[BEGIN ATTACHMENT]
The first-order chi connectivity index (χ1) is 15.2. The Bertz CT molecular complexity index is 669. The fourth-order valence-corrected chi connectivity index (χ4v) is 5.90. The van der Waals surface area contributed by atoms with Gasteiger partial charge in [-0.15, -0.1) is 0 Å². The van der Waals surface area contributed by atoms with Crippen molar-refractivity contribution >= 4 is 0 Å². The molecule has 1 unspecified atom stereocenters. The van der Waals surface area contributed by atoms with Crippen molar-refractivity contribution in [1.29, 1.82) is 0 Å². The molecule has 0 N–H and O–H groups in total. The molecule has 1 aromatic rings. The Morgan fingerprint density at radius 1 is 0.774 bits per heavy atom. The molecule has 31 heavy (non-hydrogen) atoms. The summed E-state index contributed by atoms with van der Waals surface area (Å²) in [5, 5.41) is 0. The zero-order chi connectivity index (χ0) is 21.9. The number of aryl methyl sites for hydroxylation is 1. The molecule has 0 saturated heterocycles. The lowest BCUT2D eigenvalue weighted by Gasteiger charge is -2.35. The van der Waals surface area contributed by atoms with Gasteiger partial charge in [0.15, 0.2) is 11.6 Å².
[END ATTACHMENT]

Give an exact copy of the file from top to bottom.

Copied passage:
The first-order chi connectivity index (χ1) is 15.2. The Bertz CT molecular complexity index is 669. The fourth-order valence-corrected chi connectivity index (χ4v) is 5.90. The van der Waals surface area contributed by atoms with Gasteiger partial charge in [-0.15, -0.1) is 0 Å². The van der Waals surface area contributed by atoms with Crippen molar-refractivity contribution >= 4 is 0 Å². The molecule has 1 unspecified atom stereocenters. The van der Waals surface area contributed by atoms with Crippen molar-refractivity contribution in [1.29, 1.82) is 0 Å². The molecule has 0 N–H and O–H groups in total. The molecule has 1 aromatic rings. The Morgan fingerprint density at radius 1 is 0.774 bits per heavy atom. The molecule has 31 heavy (non-hydrogen) atoms. The summed E-state index contributed by atoms with van der Waals surface area (Å²) in [5, 5.41) is 0. The zero-order chi connectivity index (χ0) is 21.9. The number of aryl methyl sites for hydroxylation is 1. The molecule has 0 saturated heterocycles. The lowest BCUT2D eigenvalue weighted by Gasteiger charge is -2.35. The van der Waals surface area contributed by atoms with Gasteiger partial charge in [0.15, 0.2) is 11.6 Å².